State: New Jersey
Question: I’m a 40 year-old single guy living in Hoboken, NJ. I have a great group of friends but have had to rely on online dating for almost all of my dating over the past 2 1/2 years.
My dilemma is as follows. Over this time period, I’ve been using match.com on and off. I’ve managed a couple of short term relationships (2-4 months), and dated many women for short periods of time (many one and done dates, several strings of 2-4 dates which didn’t turn into anything).
What’s been happening is that almost all of the women I’ve dated have been women who’ve contacted me. This isn’t a bad thing except that it seems to go in ebbs and flows with long periods of inactivity. Because of this, I’ve spent a lot more time recently emailing women rather than waiting for them to come to me. I recently started using your approach I book marked your article about online dating emails, but don’t seem to be getting anywhere (1 response in about 25).
What I’ve noticed is that 90-95% of the profiles I comes across are so boring that I can’t even find 1-2 decent questions to ask in order to get a reply back. What I want to know is how does a single guy weed through countless profiles that are almost all exactly alike except for the pictures? I’m sure I’m not the only guy out there experiencing this issue and I wanted to know if you and your readers could shed some light on this for me.
The first thing you need to understand is that most people’s profiles seem boring because we look at so many that they all sound the same. Don’t expect to be wowed when you check out someone’s ad. You should expect to hear the same things that every man or woman says. Don’t focus so much on the profile text because much of that is manufactured hoo hah. Focus on the photos. Ask a question about one of the photos rather than something they say in their profile. That picture was chosen for a reason.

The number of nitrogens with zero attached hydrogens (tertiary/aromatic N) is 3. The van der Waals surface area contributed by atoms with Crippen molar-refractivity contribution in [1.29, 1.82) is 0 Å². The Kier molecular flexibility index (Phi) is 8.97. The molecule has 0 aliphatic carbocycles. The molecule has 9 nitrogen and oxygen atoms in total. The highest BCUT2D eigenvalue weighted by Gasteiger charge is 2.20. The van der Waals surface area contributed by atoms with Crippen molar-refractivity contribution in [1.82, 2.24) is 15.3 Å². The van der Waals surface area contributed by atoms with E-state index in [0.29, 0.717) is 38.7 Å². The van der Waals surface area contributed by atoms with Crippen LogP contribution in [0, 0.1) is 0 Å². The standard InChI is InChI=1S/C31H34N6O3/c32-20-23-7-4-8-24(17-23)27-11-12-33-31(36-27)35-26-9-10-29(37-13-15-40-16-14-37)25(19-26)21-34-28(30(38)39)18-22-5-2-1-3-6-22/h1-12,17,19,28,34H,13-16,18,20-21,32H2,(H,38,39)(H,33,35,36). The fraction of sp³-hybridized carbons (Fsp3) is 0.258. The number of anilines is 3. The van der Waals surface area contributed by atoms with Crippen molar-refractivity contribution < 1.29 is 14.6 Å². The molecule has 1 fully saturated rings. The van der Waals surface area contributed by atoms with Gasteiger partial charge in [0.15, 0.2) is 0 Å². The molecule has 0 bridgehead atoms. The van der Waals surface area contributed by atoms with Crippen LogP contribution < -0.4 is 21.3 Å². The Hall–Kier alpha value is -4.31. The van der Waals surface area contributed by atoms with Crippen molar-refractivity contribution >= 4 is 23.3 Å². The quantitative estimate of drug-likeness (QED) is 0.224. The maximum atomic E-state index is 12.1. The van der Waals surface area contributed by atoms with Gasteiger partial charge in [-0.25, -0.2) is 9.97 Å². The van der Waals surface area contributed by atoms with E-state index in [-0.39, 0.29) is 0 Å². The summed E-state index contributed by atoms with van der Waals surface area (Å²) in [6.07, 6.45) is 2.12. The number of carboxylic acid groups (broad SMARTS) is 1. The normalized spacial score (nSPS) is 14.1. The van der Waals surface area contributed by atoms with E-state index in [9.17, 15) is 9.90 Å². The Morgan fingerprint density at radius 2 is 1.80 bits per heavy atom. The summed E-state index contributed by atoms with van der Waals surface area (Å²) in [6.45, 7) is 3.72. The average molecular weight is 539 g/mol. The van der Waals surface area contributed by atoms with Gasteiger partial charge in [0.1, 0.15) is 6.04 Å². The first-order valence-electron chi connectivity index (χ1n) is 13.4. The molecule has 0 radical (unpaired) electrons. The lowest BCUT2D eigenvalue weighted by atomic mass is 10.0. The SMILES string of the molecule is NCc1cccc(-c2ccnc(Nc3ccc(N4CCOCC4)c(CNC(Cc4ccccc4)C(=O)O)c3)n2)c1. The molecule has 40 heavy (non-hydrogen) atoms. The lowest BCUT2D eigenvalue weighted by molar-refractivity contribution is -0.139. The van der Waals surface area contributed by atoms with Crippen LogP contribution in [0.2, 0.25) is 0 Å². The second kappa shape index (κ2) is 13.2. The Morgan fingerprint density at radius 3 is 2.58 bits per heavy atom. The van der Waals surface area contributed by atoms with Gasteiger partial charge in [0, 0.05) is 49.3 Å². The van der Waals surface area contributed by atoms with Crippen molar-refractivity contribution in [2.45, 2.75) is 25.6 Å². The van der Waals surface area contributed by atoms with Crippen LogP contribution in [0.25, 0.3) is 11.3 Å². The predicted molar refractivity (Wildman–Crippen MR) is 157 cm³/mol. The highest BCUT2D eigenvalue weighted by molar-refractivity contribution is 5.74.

All you should be looking for when you read profiles are signs that they’re going to be difficult. Boring is actually a good thing in this regard. You don’t want a woman or a man who tells you they are:
- Outspoken/speaks their mind
Also avoid the people who:
- Have disclaimers
- Self-Identify or include inflammatory or provocative statements in their ads
- Challenge your masculinity or femininity or somehow demand that you prove to them how you are worthy of their attention
- State upfront that they’re “giving this another try”
- Tell you how busy they are or how much they work
Weed those people out. When you accept that about 50% of the people on these sites are in no way, shape or form healthy, easy to get along with or available, you’ll be better off. Who cares if they’re attractive? They’re emotional black holes. Avoid. The sooner you embrace what your audience actually is, the easier online dating will become. I’m 43, a size 10 and don’t want children. Guess how limited my options are? So be it. I don’t email anybody that says they want kids, or who state specific opinions/preferences concerning body type/weight, or aren’t interested in dating anybody over 38-40. I don’t reply or message anybody I’m not genuinely excited to speak with or meet. That means I send fewer emails and get even fewer responses. It also means I have fewer dates.The up side of that? I don’t careen down a shame spiral after a date and I increase my chances of making genuine and lasting connections.
I recently read something about online dating that really put things in perspective.